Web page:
TIR Convention

TIR can be used in the EU when the movement either starts or ends in a third country, or where the goods move between two or more States via the territory of a third country. The TIR System facilitates, to the greatest possible extent, the movement in international trade while protecting the revenue of each State through which goods are passed.

The TIR system provides for the movement of goods under customs seal, in approved road vehicles or containers, across one or more frontiers. It is a requirement that some portion of the journey between the beginning and end of the operation must be made by road.

TIR plates must be displayed on the vehicle during the TIR operation. Each container must have a TIR approved plate permanently affixed.

TIR System

If a journey begins outside the European Union, the Transport International Routers (TIR) procedure can be used for movements to and from countries that are contracting parties to the TIR Convention.   The goods must travel by road in approved vehicles and containers under custom seal accompanied by a TIR carnet document.  The importer or his freight forwarder must be authorised to use the TIR. Potential taxes and duties on the goods must be guaranteed.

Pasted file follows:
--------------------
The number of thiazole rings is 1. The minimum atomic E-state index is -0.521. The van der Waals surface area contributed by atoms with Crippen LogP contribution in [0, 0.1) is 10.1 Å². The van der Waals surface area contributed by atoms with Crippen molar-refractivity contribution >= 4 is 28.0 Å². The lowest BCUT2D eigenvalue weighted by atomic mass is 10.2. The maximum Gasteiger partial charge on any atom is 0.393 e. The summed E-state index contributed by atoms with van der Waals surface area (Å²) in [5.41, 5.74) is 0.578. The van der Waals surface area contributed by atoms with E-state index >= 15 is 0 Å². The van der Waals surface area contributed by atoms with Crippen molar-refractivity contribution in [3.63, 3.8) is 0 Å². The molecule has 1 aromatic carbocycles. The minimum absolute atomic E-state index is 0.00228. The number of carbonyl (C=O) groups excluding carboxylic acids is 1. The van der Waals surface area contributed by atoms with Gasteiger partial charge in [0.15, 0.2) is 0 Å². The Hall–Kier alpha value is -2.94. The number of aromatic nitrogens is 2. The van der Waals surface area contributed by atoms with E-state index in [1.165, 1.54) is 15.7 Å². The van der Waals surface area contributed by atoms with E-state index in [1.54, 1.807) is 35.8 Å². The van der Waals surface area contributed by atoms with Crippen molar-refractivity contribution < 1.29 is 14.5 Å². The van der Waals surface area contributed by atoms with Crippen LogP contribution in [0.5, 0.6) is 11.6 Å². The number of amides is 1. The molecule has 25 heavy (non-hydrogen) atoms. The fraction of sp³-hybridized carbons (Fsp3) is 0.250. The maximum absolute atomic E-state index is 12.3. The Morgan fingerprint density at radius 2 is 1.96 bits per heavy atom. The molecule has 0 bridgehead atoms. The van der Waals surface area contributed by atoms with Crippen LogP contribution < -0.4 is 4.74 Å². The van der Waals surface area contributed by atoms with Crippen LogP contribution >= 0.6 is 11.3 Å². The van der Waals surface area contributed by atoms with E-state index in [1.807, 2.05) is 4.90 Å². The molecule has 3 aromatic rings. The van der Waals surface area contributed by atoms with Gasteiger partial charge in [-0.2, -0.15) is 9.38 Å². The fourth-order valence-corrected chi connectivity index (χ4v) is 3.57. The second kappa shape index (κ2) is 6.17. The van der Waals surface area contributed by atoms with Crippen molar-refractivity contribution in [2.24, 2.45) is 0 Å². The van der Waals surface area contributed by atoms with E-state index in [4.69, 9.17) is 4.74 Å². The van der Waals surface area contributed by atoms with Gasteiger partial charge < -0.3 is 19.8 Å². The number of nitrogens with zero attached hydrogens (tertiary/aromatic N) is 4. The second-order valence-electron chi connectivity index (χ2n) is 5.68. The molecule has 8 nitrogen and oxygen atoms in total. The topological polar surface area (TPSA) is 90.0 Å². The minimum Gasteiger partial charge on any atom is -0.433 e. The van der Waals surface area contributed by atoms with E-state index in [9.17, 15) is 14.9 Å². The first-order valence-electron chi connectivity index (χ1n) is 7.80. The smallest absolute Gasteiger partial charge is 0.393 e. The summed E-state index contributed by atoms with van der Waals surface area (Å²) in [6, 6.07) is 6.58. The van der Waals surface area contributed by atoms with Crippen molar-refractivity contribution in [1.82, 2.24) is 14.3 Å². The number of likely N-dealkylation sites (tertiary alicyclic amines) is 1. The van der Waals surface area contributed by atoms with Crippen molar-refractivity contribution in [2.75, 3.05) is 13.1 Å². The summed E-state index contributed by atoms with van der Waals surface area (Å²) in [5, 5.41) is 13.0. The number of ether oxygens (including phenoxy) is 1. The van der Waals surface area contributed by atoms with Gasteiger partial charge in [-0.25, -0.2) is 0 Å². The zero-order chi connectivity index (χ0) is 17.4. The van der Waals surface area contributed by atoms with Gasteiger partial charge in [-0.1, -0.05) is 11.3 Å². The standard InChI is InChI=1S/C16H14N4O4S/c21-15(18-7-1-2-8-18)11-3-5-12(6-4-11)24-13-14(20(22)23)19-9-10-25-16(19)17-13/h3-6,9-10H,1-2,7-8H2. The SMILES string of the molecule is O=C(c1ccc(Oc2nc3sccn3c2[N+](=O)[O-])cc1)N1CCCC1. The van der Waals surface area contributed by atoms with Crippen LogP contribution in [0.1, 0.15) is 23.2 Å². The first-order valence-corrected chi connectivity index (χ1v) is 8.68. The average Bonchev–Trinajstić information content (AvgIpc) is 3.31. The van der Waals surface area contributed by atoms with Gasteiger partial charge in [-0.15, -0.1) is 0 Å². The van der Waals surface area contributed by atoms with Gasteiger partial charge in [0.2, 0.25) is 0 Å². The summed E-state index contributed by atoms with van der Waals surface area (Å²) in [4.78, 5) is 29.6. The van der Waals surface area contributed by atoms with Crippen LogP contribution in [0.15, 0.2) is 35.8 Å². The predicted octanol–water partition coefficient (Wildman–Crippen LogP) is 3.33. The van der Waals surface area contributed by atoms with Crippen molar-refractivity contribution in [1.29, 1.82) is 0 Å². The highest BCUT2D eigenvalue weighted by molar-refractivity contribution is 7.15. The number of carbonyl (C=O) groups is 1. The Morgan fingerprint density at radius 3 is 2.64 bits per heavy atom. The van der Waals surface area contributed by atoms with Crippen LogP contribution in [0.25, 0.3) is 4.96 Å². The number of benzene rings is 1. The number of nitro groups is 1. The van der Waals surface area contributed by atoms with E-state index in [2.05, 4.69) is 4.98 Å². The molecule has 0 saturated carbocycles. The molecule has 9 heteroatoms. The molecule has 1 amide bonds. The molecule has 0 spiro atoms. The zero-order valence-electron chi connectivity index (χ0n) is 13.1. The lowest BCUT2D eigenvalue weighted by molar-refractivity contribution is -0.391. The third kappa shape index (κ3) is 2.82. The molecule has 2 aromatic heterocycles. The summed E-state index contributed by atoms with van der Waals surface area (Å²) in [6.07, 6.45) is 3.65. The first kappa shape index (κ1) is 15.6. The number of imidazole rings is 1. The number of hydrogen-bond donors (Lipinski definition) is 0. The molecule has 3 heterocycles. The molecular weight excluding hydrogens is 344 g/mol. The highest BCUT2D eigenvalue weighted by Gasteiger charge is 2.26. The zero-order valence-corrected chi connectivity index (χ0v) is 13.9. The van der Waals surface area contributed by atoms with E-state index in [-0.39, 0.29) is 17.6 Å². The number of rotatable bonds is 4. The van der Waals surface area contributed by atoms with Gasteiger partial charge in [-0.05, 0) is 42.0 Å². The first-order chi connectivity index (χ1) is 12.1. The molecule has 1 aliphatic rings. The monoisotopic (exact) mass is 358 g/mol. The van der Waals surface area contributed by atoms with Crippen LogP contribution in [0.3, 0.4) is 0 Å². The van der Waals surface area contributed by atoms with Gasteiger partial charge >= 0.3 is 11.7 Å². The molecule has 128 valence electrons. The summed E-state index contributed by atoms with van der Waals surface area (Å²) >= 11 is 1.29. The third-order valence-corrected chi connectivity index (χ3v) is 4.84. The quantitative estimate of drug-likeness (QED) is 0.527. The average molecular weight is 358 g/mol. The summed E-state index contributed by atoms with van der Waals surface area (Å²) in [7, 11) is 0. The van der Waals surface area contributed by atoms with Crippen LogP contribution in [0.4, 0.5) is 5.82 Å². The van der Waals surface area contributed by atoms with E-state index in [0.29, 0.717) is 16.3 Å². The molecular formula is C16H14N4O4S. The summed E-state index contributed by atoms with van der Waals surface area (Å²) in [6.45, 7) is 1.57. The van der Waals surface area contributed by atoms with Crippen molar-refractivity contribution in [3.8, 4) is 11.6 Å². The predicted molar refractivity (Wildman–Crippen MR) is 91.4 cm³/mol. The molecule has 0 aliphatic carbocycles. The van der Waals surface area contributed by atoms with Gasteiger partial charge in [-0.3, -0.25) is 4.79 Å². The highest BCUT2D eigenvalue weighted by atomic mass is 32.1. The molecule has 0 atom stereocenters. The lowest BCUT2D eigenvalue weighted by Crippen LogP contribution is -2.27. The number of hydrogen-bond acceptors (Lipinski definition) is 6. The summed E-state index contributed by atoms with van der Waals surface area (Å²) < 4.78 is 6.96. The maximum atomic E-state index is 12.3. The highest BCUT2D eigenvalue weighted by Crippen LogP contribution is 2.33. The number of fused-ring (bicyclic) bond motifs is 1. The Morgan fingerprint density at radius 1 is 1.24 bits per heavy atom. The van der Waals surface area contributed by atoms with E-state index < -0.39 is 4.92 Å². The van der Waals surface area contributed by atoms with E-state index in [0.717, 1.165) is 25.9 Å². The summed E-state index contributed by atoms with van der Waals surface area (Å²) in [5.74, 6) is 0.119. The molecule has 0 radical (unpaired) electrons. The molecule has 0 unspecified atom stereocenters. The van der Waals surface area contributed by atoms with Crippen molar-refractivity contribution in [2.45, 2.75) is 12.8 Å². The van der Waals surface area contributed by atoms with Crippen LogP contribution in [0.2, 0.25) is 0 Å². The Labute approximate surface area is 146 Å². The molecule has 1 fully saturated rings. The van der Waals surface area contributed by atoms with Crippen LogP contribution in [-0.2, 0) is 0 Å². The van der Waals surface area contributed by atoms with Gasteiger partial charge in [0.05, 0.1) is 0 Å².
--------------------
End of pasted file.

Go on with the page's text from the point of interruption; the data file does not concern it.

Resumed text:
The TIR procedure is similar to the Community Transit System.  Approved vehicles and containers must be used.  The vehicles must be secure, suitable for sealing and have permanent identification marks.  The vehicles must contain and display the commonly seen TIR plates.  A guarantee must be taken out.

If goods are entered under the TIR System, a carnet must be obtained from the granting authority.  This is the Road Haulage Association in the UK.  This TIR carnet is evidence that the carrier has a basic criteria of financial standing and knowledge of the TIR System. The carnet must be presented to the customs office of departure transit and destination. Once the journey is completed, the guarantee is returned to the guaranteeing authority.